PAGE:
Developmental Plasticity in the Cat’s Visual Cortex

  • C. Blakemore
Part of the Advances in Behavioral Biology book series (ABBI, volume 15)


In many species, the processing of visual information reaches a high level of complexity right in the retina itself. In rabbits (Levick, 1967), pigeons (Maturana and Frenk, 1963) and frogs (Lettvin, Maturana, McCulloch and Pitts, 1959), for example, retinal ganglion cells often demonstrate remarkable stimulus specificity. Within its receptive field (the region of receptors from which it receives information) each cell may require a quite specific visual stimulus to coax it into responding. Ganglion cells in these species sometimes require an edge at a particular orientation, an object moving in a particular direction or at a particular velocity, or even the complete absence of any pattern in the field, in order to make them respond.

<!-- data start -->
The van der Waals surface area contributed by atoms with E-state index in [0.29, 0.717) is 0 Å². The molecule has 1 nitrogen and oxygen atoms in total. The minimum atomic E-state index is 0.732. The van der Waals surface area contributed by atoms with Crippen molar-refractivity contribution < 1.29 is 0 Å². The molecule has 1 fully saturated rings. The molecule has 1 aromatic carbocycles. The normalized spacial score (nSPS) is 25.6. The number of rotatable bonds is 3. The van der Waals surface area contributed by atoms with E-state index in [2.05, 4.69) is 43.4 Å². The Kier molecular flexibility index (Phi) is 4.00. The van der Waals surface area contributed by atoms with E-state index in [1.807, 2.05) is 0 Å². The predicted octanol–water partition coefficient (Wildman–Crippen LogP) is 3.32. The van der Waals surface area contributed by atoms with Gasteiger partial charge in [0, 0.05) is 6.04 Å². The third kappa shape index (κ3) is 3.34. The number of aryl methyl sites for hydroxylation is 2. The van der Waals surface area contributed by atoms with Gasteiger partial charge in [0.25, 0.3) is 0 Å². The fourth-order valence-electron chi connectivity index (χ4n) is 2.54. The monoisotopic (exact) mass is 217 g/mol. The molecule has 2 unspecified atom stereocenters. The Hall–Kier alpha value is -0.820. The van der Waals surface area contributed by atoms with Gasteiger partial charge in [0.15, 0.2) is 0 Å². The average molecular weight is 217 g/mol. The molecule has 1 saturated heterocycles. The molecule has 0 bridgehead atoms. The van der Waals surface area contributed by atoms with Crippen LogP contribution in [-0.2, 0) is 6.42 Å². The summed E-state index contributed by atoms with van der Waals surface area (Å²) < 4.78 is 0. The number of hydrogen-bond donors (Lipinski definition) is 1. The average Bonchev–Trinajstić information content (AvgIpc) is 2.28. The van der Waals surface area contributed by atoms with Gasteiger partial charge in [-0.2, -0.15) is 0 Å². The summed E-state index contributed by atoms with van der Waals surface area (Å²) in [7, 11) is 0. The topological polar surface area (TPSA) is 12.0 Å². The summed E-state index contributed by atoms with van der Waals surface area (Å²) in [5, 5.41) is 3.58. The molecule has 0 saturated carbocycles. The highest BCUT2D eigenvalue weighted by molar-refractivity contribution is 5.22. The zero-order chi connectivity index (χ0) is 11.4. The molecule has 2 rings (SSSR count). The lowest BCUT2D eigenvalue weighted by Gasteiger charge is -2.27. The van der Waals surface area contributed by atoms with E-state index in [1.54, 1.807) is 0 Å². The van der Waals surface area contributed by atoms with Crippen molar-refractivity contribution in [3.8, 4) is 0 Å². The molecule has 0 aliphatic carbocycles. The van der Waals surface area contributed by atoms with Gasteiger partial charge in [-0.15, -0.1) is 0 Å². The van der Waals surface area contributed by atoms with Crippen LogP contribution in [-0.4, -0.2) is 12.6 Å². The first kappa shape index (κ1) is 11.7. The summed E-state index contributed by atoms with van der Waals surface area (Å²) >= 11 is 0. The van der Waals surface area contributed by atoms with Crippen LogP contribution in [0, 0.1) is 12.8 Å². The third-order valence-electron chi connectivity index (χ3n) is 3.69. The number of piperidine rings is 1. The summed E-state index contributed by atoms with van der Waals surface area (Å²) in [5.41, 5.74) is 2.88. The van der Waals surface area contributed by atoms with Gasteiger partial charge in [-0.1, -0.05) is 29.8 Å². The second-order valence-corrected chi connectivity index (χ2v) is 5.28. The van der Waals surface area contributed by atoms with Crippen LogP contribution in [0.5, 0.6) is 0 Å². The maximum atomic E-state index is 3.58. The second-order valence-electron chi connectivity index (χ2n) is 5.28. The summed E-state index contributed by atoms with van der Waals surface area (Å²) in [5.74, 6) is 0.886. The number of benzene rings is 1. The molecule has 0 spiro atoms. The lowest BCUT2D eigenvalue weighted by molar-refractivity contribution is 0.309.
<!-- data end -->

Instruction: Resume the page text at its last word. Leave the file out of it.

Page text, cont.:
Visual Cortex Receptive Field Retinal Ganglion Cell Cortical Cell Visual Experience 
These keywords were added by machine and not by the authors. This process is experimental and the keywords may be updated as the learning algorithm improves.


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Copyright information

© Plenum Press, New York 1975

Authors and Affiliations

  • C. Blakemore
    • 1
  1. 1.Physiological LaboratoryCambridgeEngland

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